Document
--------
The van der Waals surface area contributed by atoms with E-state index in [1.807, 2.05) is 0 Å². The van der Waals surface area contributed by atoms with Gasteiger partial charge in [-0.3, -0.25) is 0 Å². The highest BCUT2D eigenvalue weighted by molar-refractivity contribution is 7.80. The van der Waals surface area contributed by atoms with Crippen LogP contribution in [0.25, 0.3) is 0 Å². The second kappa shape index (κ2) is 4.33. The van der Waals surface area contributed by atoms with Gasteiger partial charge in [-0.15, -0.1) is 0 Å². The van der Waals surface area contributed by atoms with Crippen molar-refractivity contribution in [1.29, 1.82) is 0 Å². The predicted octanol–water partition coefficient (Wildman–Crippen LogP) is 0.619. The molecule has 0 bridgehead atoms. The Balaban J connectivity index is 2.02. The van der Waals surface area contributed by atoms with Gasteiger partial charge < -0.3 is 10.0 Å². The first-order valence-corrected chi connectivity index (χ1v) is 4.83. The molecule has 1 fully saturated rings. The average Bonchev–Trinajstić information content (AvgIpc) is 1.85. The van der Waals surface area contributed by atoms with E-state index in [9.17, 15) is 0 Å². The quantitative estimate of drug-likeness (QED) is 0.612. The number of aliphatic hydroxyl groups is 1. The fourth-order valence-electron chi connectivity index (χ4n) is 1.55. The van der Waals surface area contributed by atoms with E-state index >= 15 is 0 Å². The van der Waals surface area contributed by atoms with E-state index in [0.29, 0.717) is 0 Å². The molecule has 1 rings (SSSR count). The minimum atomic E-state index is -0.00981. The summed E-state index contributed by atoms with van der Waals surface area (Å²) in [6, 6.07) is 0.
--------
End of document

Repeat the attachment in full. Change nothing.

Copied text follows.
The van der Waals surface area contributed by atoms with E-state index in [1.807, 2.05) is 0 Å². The van der Waals surface area contributed by atoms with Gasteiger partial charge in [-0.3, -0.25) is 0 Å². The highest BCUT2D eigenvalue weighted by molar-refractivity contribution is 7.80. The van der Waals surface area contributed by atoms with Crippen LogP contribution in [0.25, 0.3) is 0 Å². The second kappa shape index (κ2) is 4.33. The van der Waals surface area contributed by atoms with Gasteiger partial charge in [-0.15, -0.1) is 0 Å². The van der Waals surface area contributed by atoms with Crippen molar-refractivity contribution in [1.29, 1.82) is 0 Å². The predicted octanol–water partition coefficient (Wildman–Crippen LogP) is 0.619. The molecule has 0 bridgehead atoms. The Balaban J connectivity index is 2.02. The van der Waals surface area contributed by atoms with Gasteiger partial charge < -0.3 is 10.0 Å². The first-order valence-corrected chi connectivity index (χ1v) is 4.83. The molecule has 1 fully saturated rings. The average Bonchev–Trinajstić information content (AvgIpc) is 1.85. The van der Waals surface area contributed by atoms with E-state index in [9.17, 15) is 0 Å². The quantitative estimate of drug-likeness (QED) is 0.612. The number of aliphatic hydroxyl groups is 1. The fourth-order valence-electron chi connectivity index (χ4n) is 1.55. The van der Waals surface area contributed by atoms with E-state index >= 15 is 0 Å². The van der Waals surface area contributed by atoms with E-state index in [0.29, 0.717) is 0 Å². The molecule has 1 rings (SSSR count). The minimum atomic E-state index is -0.00981. The summed E-state index contributed by atoms with van der Waals surface area (Å²) in [6, 6.07) is 0.